In 2013, I spent three weeks in Ikakumo, a small village in south-western Nigeria. I was invited by the linguist Sophie Salffner from London’s School of Oriental and African Studies to run a photography school as part of Ikaan language documentation project.
One of the Saturdays I accompanied my students to the river where they do their weekly laundry, bathe, make fire, cook rice and yam, gather and crack kola nuts, try catching fish and rabbits, swim, fight and play till they run out of steam. I observed the freedom the boys don’t seem to have in the village, the happiness and the beauty of their adolescent relationships.
Unlike boys, girls do not go to the river. They help their families, often instead of their school homework. ‘You’ve got to grow a thicker skin’, many of us hear all too often. Horrible news pour from everywhere and so we empathise in small dozes, immunise ourselves and carry on. Fortunately, these Nigerian girls do not live in the north-east where abductions take place. I am so grateful to have met them. Now when I feel powerless and angry at what is going on in the world, I look at their faces and remind myself that the news are about real people.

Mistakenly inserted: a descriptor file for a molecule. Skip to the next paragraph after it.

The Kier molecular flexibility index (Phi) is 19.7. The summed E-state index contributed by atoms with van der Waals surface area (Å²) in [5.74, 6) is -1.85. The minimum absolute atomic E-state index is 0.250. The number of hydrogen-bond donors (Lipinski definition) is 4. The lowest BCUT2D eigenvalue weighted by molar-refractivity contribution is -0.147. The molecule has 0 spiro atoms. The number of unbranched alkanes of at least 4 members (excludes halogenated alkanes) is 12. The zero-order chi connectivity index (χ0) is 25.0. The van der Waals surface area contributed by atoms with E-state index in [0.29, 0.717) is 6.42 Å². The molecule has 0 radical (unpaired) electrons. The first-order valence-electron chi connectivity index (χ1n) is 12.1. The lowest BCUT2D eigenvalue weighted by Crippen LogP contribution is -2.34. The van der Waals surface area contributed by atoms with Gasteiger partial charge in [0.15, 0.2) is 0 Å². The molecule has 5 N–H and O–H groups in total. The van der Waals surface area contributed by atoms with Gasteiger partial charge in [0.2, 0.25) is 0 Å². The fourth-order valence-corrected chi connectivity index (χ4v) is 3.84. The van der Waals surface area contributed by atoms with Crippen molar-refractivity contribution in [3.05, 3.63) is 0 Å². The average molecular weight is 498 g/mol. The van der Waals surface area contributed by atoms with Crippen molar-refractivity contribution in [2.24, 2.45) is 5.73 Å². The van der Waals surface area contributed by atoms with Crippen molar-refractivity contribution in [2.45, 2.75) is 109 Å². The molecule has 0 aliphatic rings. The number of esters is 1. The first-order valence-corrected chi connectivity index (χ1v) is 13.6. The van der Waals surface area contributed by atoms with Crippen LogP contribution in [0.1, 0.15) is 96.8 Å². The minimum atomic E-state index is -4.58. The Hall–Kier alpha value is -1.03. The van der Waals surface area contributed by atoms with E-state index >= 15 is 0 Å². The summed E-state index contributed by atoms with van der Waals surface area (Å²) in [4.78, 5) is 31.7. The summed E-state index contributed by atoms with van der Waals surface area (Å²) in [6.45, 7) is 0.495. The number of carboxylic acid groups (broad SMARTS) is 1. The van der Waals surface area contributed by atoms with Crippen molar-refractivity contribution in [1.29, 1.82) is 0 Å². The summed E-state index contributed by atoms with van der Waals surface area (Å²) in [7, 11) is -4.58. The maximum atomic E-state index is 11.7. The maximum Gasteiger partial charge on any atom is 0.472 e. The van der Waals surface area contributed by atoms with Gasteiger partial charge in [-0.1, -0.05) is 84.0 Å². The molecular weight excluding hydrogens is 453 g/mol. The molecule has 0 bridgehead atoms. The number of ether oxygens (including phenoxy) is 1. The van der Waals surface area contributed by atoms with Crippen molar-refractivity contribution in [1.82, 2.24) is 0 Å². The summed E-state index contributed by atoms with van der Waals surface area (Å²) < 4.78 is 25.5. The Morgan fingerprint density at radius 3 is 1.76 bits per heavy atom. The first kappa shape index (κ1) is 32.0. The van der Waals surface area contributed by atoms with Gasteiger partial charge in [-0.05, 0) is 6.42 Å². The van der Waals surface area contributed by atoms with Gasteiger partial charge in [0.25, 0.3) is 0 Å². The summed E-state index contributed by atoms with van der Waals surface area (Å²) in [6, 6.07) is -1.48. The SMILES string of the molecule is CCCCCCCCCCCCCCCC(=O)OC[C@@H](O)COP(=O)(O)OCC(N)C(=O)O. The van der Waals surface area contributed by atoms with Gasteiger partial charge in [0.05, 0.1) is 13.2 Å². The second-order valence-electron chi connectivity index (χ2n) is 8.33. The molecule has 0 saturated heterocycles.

Students’ work was showed in SOAS during the Endangered Language Week, at PICS Festival at Rich Mix and at the West African Linguistics Conference at the University of Ibadan, before returning to Irepodun Comprehensive High School in Ikakumo.
Exhibition catalog of their work can be downloaded via this link.